A breach of contract is a failure, without legal excuse, to perform any promise that forms all or part of the contract. This includes failure to perform in a manner that meets the standards of the industry or the requirements of any expenses express warranty or implied warranty, including the implied warranty of merchantability.
Generally speaking, a breach of contract winds up in court because someone believes the other party did not meet the terms of the contract. In a perfect world, those terms would be spelled out specifically in writing. However, some contracts are verbal … maybe a few spoken words and a handshake. While the courts uphold verbal contracts, we often get into a sticky “he said/she said” situation that is not easily resolved.
These “breaches of contract” may include being late without an excuse, failing to deliver all of the goods, substituting inferior or significantly different goods, not providing a bond when required, not completing a job, or not paying in full or on time.
If you are considering a breach of contract lawsuit, read the following questions and answers:
Did a contract exist?
A contract exists when there is an offer and an acceptance of that offer. Written contracts are preferred, but most oral contracts are legally binding. However, some state laws require contracts dealing with real property to be in writing.
What did the contract require from each of the parties?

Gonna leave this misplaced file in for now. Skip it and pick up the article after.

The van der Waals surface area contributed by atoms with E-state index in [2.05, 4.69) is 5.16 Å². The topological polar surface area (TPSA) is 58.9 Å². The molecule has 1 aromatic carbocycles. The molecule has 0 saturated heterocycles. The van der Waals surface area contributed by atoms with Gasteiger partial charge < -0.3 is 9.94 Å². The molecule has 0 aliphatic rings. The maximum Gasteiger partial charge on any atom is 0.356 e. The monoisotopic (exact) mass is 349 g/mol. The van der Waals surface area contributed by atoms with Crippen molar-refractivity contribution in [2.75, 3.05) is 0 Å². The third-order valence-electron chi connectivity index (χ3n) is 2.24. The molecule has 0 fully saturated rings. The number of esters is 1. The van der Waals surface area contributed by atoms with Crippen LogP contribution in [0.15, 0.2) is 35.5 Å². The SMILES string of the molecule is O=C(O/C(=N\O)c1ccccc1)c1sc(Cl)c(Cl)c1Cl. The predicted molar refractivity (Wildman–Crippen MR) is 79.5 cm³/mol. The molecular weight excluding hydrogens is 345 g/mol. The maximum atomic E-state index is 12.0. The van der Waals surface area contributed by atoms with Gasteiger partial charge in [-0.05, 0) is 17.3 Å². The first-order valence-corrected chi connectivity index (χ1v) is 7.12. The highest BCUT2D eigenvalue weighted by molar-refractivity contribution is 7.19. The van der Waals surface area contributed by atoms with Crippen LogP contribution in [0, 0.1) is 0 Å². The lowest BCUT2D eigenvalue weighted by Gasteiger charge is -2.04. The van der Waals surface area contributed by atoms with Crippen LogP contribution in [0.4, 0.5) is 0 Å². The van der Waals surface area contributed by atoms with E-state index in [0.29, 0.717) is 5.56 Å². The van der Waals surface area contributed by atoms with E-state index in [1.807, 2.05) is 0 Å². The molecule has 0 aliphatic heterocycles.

A contract should clearly state the specifics of what each party is going to do and when they are going to do it. Again, an oral contract can be binding but it’s a much better idea to get everything in writing.
Did a breach of contract occur?
A breach of contract occurs when one party fails to perform an obligation set forth from a valid offer and acceptance. Disputes often arise regarding the quality and timeliness of performance, whether certain conditions were required before the obligation existed, or whether the contract was even valid.
Was the breach material to the contract?
A material breach becomes a lawsuit when the injured party seeks damages and may require the advice and consultation of an experienced contract attorney. An immaterial breach may be resolved between the parties without legal action and does not kill the contract.
What types of damages were caused by the breach?
- Nonperformance – failing to fulfill an obligation under a contract; a breach of contract is always a nonperformance of duty, but not all nonperformance of duty is a breach of contract.
- Impossibility of performance – an unexpected circumstance has made it impossible to fulfill the contract.
- Breach of Implied Duty – legal duties may be created when a contract is made that the parties did not expressly or specifically state in the contract.
- Anticipatory Breach – occurs when one party decides before a performance is due to not take the action promised and communicates this decision to the other party.
- The second party can then sue for anticipatory breach of contract before the time for performance is due.
If you are considering a breach of contract lawsuit, contact Barton Law today.